By: Nick Santangelo
The College of Liberal Arts and Temple University as a whole pride themselves on their location within Philadelphia, a vibrant and growing city with the sixth-largest population in the country. Students have instant access to a wealth of some of the world's best arts, entertainment, sports and restaurant options. But when a major city grows and is revitalized through gentrification, it has to consider the impact on all of its residents.
Last Friday, the Department of Geography and Urban Studies welcomed Clark University Professor Asha Best to speak in Gladfelter Hall's 10th floor Center for the Humanities at Temple (CHAT). Dr. Best told students about her research into how black residents of New York City have been affected by the city's changing landscape post-1965. The professor argued that the way blacks (particularly immigrants) create, imagine, remake and inhabit urban centers are often seen as problems needing to be solved. Her research into the Caribbean neighborhood of Brooklyn's East Flatbush has found evidence that this view restricts black urban mobility by restricting their "right to the city."
Dr. Best spoke to the standing-room-only CHAT audience about the "complex relationship between blacks and cities," specifically when it comes to creating better urban transportation. She spoke of a need to create urban changes in black neighborhoods that are logical to their black residents, like "dollar vans."
A Different Kind of Transit
Different from traditional taxis, phone apps like Lyft and Uber and separate from public transit, these vans are a type of transportation created specifically by blacks and migrants. They're a response to a lack of urban planning to meet the needs of black and migrant workers and are popular in many post-colonial cities. Unfortunately, New York City has often seen them as a threat to what it views as the "natural" way cities are planned and navigated.
"The city is allowing things to happen that are crippling to the industry," one dollar van driver said in an interview with Dr. Best.
But for many black residents of East Flatbush, they're a necessary component of their urban life. Dr. Best spoke of how the concept of "white roving" (the ability for whites to simply walk around the city) is often criminalized for blacks. As evidence, she cited the tragic deaths of Michael Brown, Sandra Bland, Tamir Rice and Akai Gurley. Dollar vans have stepped in to make the city more traversable for working-class blacks, and that mobility is crucial to creating and maintaining black opportunity in the city.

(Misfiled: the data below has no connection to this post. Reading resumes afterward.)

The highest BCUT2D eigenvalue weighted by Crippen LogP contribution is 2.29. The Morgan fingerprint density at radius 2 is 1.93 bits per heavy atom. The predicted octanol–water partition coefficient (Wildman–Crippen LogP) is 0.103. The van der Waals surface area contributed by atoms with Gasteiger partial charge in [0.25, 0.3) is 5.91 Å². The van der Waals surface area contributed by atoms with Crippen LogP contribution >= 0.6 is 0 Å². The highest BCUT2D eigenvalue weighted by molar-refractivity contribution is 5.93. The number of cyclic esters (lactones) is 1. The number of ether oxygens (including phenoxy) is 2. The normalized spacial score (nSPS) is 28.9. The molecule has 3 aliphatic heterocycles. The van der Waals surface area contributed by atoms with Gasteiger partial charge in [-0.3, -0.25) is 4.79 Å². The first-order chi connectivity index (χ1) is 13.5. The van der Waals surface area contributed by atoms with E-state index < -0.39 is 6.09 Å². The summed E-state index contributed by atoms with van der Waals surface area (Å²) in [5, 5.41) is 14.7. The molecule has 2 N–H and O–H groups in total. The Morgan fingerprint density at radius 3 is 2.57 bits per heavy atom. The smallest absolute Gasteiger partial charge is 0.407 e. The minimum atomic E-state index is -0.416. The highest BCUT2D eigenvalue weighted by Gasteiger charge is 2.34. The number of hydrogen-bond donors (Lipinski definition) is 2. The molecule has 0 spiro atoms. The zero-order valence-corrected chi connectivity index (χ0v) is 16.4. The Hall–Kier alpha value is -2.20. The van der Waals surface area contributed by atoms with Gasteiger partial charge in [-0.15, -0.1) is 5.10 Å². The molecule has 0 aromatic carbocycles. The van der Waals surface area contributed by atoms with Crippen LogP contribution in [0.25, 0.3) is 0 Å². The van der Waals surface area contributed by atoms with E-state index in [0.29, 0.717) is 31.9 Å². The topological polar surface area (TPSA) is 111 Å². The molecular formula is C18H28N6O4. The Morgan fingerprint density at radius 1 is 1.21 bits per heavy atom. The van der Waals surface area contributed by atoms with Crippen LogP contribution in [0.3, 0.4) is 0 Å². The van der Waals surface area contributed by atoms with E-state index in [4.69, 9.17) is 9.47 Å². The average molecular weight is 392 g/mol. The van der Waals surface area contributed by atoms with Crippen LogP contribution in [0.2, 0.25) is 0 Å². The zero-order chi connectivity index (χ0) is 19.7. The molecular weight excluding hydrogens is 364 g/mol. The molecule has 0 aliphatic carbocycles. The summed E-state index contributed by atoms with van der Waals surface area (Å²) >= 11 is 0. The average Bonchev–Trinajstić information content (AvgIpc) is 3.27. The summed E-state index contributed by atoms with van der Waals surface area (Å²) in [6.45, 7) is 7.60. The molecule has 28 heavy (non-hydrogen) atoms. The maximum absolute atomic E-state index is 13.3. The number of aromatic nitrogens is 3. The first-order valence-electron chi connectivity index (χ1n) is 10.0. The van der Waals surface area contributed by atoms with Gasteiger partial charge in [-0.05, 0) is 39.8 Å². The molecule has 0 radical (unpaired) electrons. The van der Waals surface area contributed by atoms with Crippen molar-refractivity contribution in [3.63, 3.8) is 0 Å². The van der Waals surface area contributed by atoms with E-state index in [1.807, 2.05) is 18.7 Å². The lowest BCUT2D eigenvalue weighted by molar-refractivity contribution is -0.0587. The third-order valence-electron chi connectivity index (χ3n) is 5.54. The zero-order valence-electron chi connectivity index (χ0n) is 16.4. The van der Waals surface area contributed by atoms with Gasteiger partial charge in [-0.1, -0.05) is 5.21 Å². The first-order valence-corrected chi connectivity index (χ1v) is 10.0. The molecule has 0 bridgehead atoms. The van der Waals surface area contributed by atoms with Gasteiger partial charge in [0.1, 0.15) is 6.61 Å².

The drivers Dr. Best has interviewed see a correlation between where the city most heavily polices and fines them and where gentrification is happening. This has put the existence of the dollar vans into peril as the drivers deal with concerns about violence and imprisonment that could potentially come from police interactions. With her research project, Dr. Best is trying to capture how neighborhood boundaries have shifted under the efforts to remake Brooklyn into a world-class destination. What she's seeing is what she calls the "vernacular" of the working urban class being worked out of existence.
Just Another Day in the Life
It started under former Mayor Rudy Giuliani. The mayor actually supported the dollar vans, but only because he disliked having a large social safety net and wanted to keep the drivers off welfare, according to Dr. Best. Many of the drivers told the professor that the Giuliani administration enacted a heavy-handed policy of monitoring their movements, which built "a sense of extreme anxiety, not only around theft but a lack of liability insurance," said Best. "There was a constant question about what will happen when they get into accidents."
The administration used coded language about cab drivers being foreign immigrants and rapists, which Dr. Best said was "linked to longstanding fears not only to migrants as rapists but working-class black men."
A student asked the professor how New York's transit authority, the MTA, responded to the vans, which could be seen as a threat to its ridership. It turns out its reaction was not altogether different from that of the Giuliani administration. The MTA mounted signs urging people not to ride the "uninsured" dollar vans and began campaigns urging residents to report any vans they spotted.
"It's really strange when there are urgent responses to buses or bus lines," quipped Dr. Best.
To that end, the professor responded to another student question about how her work is unique by highlighting the relative mundanity of it all.
"I see all of this as very ordinary and mundane and as not being romantic," she responded. "Some of the things I earmark such as people having two jobs or having to wait out the police, I don't see those as romantic things, but they are sort of everyday life."
So ordinary and everyday, perhaps, that these issues haven't been given the attention they deserve.